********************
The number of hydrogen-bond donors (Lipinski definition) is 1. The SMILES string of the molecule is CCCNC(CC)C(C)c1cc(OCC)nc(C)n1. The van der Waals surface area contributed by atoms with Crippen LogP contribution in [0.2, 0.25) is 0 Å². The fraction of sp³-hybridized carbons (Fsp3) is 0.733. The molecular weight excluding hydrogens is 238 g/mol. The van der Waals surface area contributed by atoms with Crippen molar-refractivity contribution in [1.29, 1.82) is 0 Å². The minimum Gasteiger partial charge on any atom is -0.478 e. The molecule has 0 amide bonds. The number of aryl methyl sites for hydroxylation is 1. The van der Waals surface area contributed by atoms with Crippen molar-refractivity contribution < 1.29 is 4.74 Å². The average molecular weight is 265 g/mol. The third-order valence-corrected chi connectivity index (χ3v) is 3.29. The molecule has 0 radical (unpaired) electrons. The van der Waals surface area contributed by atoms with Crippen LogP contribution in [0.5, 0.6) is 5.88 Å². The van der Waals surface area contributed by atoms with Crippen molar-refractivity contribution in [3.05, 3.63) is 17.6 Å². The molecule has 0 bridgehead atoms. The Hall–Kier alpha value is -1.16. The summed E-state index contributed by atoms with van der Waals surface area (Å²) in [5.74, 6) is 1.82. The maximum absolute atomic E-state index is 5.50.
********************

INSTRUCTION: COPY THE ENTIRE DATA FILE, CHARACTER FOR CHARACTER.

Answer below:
The number of hydrogen-bond donors (Lipinski definition) is 1. The SMILES string of the molecule is CCCNC(CC)C(C)c1cc(OCC)nc(C)n1. The van der Waals surface area contributed by atoms with Crippen LogP contribution in [0.2, 0.25) is 0 Å². The fraction of sp³-hybridized carbons (Fsp3) is 0.733. The molecular weight excluding hydrogens is 238 g/mol. The van der Waals surface area contributed by atoms with Crippen molar-refractivity contribution in [1.29, 1.82) is 0 Å². The minimum Gasteiger partial charge on any atom is -0.478 e. The molecule has 0 amide bonds. The number of aryl methyl sites for hydroxylation is 1. The van der Waals surface area contributed by atoms with Crippen molar-refractivity contribution < 1.29 is 4.74 Å². The average molecular weight is 265 g/mol. The third-order valence-corrected chi connectivity index (χ3v) is 3.29. The molecule has 0 radical (unpaired) electrons. The van der Waals surface area contributed by atoms with Crippen LogP contribution in [0.5, 0.6) is 5.88 Å². The van der Waals surface area contributed by atoms with Crippen molar-refractivity contribution in [3.05, 3.63) is 17.6 Å². The molecule has 0 bridgehead atoms. The Hall–Kier alpha value is -1.16. The summed E-state index contributed by atoms with van der Waals surface area (Å²) in [5.74, 6) is 1.82. The maximum absolute atomic E-state index is 5.50.